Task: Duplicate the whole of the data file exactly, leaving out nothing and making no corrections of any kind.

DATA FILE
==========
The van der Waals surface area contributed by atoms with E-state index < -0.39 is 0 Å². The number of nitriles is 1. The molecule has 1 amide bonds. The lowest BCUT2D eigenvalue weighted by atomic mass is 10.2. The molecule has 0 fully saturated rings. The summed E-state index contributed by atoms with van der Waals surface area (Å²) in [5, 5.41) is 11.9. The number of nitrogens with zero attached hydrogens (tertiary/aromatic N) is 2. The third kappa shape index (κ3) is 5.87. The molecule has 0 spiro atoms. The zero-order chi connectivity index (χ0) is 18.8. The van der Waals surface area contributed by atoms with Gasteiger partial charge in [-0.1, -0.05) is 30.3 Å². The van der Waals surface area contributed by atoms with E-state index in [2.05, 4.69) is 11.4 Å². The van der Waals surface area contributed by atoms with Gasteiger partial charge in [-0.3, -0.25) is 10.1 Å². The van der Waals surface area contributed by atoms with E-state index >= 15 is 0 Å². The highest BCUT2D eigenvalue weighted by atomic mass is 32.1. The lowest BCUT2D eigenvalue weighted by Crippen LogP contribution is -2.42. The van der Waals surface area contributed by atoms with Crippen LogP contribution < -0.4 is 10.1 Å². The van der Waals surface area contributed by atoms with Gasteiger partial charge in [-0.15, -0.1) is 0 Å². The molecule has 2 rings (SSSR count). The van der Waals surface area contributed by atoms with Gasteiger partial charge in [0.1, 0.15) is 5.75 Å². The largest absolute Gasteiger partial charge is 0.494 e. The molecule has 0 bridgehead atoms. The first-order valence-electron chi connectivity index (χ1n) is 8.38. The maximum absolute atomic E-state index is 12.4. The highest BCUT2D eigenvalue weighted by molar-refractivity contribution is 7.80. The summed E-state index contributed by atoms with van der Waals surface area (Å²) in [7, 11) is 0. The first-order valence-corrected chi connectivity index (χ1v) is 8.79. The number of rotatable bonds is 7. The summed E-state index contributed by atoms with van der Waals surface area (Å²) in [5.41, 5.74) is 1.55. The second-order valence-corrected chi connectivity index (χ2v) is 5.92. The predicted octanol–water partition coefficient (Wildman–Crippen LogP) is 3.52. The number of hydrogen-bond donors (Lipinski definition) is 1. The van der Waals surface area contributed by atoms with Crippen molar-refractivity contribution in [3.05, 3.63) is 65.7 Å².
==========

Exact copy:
The van der Waals surface area contributed by atoms with E-state index < -0.39 is 0 Å². The number of nitriles is 1. The molecule has 1 amide bonds. The lowest BCUT2D eigenvalue weighted by atomic mass is 10.2. The molecule has 0 fully saturated rings. The summed E-state index contributed by atoms with van der Waals surface area (Å²) in [5, 5.41) is 11.9. The number of nitrogens with zero attached hydrogens (tertiary/aromatic N) is 2. The third kappa shape index (κ3) is 5.87. The molecule has 0 spiro atoms. The zero-order chi connectivity index (χ0) is 18.8. The van der Waals surface area contributed by atoms with Gasteiger partial charge in [-0.1, -0.05) is 30.3 Å². The van der Waals surface area contributed by atoms with E-state index in [2.05, 4.69) is 11.4 Å². The van der Waals surface area contributed by atoms with Gasteiger partial charge in [-0.3, -0.25) is 10.1 Å². The van der Waals surface area contributed by atoms with E-state index >= 15 is 0 Å². The highest BCUT2D eigenvalue weighted by atomic mass is 32.1. The lowest BCUT2D eigenvalue weighted by Crippen LogP contribution is -2.42. The van der Waals surface area contributed by atoms with Crippen LogP contribution < -0.4 is 10.1 Å². The van der Waals surface area contributed by atoms with Gasteiger partial charge in [-0.15, -0.1) is 0 Å². The molecule has 2 rings (SSSR count). The van der Waals surface area contributed by atoms with Gasteiger partial charge in [0.1, 0.15) is 5.75 Å². The largest absolute Gasteiger partial charge is 0.494 e. The molecule has 0 bridgehead atoms. The first-order valence-electron chi connectivity index (χ1n) is 8.38. The maximum absolute atomic E-state index is 12.4. The highest BCUT2D eigenvalue weighted by molar-refractivity contribution is 7.80. The summed E-state index contributed by atoms with van der Waals surface area (Å²) in [7, 11) is 0. The first-order valence-corrected chi connectivity index (χ1v) is 8.79. The number of rotatable bonds is 7. The summed E-state index contributed by atoms with van der Waals surface area (Å²) in [5.41, 5.74) is 1.55. The second-order valence-corrected chi connectivity index (χ2v) is 5.92. The predicted octanol–water partition coefficient (Wildman–Crippen LogP) is 3.52. The number of hydrogen-bond donors (Lipinski definition) is 1. The van der Waals surface area contributed by atoms with Crippen molar-refractivity contribution in [3.05, 3.63) is 65.7 Å².